You can't snort Suboxone without a lot of effort. The medication is typically sold as a dissolvable strip, not a powder. To snort it, you'd dissolve the strip in some kind of solution, heat the liquid, and snort up anything left behind.
Do all this work, and you're still unlikely to get high. Suboxone's two active ingredients come with built-in misuse protections.
Even though few people actually snort Suboxone strips, it's worth understanding why some people might try - usually unsuccessfully- and how it could be dangerous.
Years ago, pharmacists sold Suboxone in pill form. People would buy them, crush them, and smoke the powder. Nowadays, most Suboxone is dispensed in a film or strip form, both because it is readily absorbed sublingually in this way but also because it is more difficult to misuse in strip form by snorting or smoking.
Suboxone's two ingredients make misuse difficult:
Suboxone is so safe that it's hard to overdose, even if snorted or injected. 
People rarely attempt to snort Suboxone because generally it doesn’t work very well to “get high”. In addition, snorting can have some risky side effects, including:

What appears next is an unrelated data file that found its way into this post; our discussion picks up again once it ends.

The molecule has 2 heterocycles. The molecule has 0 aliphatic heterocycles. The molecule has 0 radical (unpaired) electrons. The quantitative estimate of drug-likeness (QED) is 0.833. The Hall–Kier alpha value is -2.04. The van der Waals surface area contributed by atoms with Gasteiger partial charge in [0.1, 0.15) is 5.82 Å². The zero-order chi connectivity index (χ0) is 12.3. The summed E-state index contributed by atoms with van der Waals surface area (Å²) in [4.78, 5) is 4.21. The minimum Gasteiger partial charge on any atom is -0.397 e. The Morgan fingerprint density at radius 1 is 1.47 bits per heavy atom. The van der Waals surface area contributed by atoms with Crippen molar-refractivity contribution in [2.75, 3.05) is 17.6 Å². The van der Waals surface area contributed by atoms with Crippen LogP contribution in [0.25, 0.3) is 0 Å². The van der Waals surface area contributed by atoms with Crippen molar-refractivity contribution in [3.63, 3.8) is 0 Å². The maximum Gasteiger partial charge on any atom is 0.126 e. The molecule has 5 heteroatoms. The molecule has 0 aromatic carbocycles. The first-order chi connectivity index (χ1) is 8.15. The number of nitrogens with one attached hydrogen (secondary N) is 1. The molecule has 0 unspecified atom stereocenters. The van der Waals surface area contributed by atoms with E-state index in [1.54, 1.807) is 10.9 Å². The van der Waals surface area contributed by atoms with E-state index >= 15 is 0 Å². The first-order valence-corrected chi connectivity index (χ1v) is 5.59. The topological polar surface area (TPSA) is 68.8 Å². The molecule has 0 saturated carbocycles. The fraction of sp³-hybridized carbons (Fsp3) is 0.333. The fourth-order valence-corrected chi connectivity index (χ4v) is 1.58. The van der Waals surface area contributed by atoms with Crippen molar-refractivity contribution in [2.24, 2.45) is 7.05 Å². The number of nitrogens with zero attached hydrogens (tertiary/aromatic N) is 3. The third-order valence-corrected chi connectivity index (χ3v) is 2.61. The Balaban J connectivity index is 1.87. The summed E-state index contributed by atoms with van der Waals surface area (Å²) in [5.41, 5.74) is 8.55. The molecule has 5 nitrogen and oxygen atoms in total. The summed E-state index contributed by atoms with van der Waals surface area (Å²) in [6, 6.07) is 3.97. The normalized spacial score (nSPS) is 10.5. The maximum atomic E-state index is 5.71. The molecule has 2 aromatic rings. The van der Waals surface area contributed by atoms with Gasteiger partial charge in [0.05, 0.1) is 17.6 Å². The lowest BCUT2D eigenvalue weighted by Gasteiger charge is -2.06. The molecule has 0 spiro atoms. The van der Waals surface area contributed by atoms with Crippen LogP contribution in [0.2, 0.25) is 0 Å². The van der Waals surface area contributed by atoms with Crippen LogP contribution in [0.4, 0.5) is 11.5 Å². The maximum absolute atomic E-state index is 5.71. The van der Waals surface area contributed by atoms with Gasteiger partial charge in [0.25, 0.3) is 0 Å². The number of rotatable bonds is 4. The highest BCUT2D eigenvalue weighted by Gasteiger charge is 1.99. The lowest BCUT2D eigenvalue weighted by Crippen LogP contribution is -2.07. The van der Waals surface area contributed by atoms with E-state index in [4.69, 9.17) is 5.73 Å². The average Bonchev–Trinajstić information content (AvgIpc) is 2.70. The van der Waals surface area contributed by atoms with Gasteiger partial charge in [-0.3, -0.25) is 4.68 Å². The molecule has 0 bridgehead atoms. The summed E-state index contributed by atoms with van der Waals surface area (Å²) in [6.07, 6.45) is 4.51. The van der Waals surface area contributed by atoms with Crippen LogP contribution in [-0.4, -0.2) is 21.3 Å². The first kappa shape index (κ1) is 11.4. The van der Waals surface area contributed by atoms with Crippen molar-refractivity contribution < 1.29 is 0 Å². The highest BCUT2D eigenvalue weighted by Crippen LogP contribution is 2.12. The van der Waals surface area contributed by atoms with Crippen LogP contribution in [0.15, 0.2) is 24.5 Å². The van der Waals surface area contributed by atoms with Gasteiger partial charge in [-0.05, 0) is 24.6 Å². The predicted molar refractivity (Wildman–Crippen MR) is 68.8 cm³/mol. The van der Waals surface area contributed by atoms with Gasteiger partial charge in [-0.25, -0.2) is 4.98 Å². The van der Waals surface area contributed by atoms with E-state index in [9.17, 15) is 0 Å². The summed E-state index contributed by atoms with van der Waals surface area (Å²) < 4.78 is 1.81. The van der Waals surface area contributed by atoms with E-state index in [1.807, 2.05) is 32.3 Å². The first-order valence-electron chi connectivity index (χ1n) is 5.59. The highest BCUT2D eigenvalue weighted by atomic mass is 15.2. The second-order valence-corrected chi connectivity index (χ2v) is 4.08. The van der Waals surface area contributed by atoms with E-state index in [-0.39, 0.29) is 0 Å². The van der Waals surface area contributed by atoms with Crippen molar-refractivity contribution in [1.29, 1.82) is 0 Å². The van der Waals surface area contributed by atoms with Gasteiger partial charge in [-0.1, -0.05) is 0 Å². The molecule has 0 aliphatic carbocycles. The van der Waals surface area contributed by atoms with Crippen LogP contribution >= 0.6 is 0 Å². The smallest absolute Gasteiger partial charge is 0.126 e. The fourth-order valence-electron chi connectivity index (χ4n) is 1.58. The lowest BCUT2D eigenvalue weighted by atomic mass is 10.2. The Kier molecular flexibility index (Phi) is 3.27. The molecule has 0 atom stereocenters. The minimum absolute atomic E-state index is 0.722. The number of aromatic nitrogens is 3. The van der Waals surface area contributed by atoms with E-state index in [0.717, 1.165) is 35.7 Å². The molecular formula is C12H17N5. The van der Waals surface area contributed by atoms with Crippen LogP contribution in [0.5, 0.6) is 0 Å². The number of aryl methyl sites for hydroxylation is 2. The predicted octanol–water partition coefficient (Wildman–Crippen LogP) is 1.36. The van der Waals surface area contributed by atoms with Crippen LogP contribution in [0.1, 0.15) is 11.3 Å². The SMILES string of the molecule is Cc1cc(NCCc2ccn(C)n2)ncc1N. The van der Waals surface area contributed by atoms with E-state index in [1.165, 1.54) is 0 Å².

People who sniff Suboxone often do so while taking other drugs. You could mix your Suboxone with something like crushed benzodiazepines or heroin in powdered form. Many people who overdose on buprenorphine are using other drugs at the same time. When doctors conduct autopsies, they find multiple drugs in their bodies. Therefore the actual overdose is likely from other substances, although snorting the Suboxone can potentiate the effects of other substances and increase the risk of an overdose.
Some people hope to skip the hassle of making powder from Suboxone strips, and they buy powder from dealers who tell them that it is Suboxone . This is incredibly dangerous because, as explained above, Suboxone is hard to obtain in powder form, which means that the powder may not actually be Suboxone, but potentially something more dangerous like oxycodone, heroin or fentanyl.
Drugs made for digestion aren't designed to touch your nasal passages. Snorting drugs can lead to the following:
If you have a prescription for Suboxone and you're tempted to misuse it, stop and talk with your treatment team. You may need a different form of therapy, or you may need a dose adjustment to keep cravings in check.
These cravings are a sign that something about your treatment plan needs adjustment. Recovery is a long-term process, and with the right support, you can keep your opioid use disorder managed.
If you don't have a prescription for Suboxone but you're tempted to misuse it, stop and talk with your doctor. You could benefit from addiction treatment to attain lasting sobriety.